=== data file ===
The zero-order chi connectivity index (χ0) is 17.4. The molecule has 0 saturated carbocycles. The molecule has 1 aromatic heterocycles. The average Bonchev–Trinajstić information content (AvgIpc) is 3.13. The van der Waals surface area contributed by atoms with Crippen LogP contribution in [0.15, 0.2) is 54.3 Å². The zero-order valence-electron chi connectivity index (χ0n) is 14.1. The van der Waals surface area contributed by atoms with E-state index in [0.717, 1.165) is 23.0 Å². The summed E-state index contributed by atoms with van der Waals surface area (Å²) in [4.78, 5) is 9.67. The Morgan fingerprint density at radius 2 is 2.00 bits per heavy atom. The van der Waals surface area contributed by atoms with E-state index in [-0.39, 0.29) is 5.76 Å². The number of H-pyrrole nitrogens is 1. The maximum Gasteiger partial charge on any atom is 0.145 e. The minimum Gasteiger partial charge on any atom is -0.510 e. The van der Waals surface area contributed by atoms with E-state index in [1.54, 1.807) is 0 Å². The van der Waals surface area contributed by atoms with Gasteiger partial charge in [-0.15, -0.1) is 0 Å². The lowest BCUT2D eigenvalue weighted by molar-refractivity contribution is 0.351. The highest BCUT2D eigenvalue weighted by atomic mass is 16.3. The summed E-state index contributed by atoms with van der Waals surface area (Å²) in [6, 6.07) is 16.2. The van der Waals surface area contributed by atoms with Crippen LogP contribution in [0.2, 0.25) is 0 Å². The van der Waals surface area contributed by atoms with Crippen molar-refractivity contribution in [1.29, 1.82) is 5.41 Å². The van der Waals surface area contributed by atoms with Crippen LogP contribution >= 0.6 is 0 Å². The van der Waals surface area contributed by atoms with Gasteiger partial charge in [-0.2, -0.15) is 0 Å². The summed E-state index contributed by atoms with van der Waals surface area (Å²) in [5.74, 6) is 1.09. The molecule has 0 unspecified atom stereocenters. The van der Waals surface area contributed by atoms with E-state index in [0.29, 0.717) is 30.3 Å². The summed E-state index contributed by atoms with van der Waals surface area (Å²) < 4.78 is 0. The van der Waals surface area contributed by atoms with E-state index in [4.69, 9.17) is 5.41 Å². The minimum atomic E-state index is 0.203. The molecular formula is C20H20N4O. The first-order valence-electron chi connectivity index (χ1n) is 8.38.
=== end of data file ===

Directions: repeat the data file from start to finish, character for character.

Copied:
The zero-order chi connectivity index (χ0) is 17.4. The molecule has 0 saturated carbocycles. The molecule has 1 aromatic heterocycles. The average Bonchev–Trinajstić information content (AvgIpc) is 3.13. The van der Waals surface area contributed by atoms with Crippen LogP contribution in [0.15, 0.2) is 54.3 Å². The zero-order valence-electron chi connectivity index (χ0n) is 14.1. The van der Waals surface area contributed by atoms with E-state index in [0.717, 1.165) is 23.0 Å². The summed E-state index contributed by atoms with van der Waals surface area (Å²) in [4.78, 5) is 9.67. The Morgan fingerprint density at radius 2 is 2.00 bits per heavy atom. The van der Waals surface area contributed by atoms with E-state index in [-0.39, 0.29) is 5.76 Å². The number of H-pyrrole nitrogens is 1. The maximum Gasteiger partial charge on any atom is 0.145 e. The minimum Gasteiger partial charge on any atom is -0.510 e. The van der Waals surface area contributed by atoms with E-state index in [1.54, 1.807) is 0 Å². The van der Waals surface area contributed by atoms with Gasteiger partial charge in [-0.15, -0.1) is 0 Å². The lowest BCUT2D eigenvalue weighted by molar-refractivity contribution is 0.351. The highest BCUT2D eigenvalue weighted by atomic mass is 16.3. The summed E-state index contributed by atoms with van der Waals surface area (Å²) in [6, 6.07) is 16.2. The van der Waals surface area contributed by atoms with Crippen LogP contribution in [0.2, 0.25) is 0 Å². The van der Waals surface area contributed by atoms with Crippen molar-refractivity contribution in [1.29, 1.82) is 5.41 Å². The van der Waals surface area contributed by atoms with Crippen LogP contribution >= 0.6 is 0 Å². The van der Waals surface area contributed by atoms with Gasteiger partial charge in [-0.2, -0.15) is 0 Å². The summed E-state index contributed by atoms with van der Waals surface area (Å²) in [5.74, 6) is 1.09. The molecule has 0 unspecified atom stereocenters. The van der Waals surface area contributed by atoms with E-state index in [0.29, 0.717) is 30.3 Å². The summed E-state index contributed by atoms with van der Waals surface area (Å²) < 4.78 is 0. The van der Waals surface area contributed by atoms with E-state index in [4.69, 9.17) is 5.41 Å². The minimum atomic E-state index is 0.203. The molecular formula is C20H20N4O. The first-order valence-electron chi connectivity index (χ1n) is 8.38.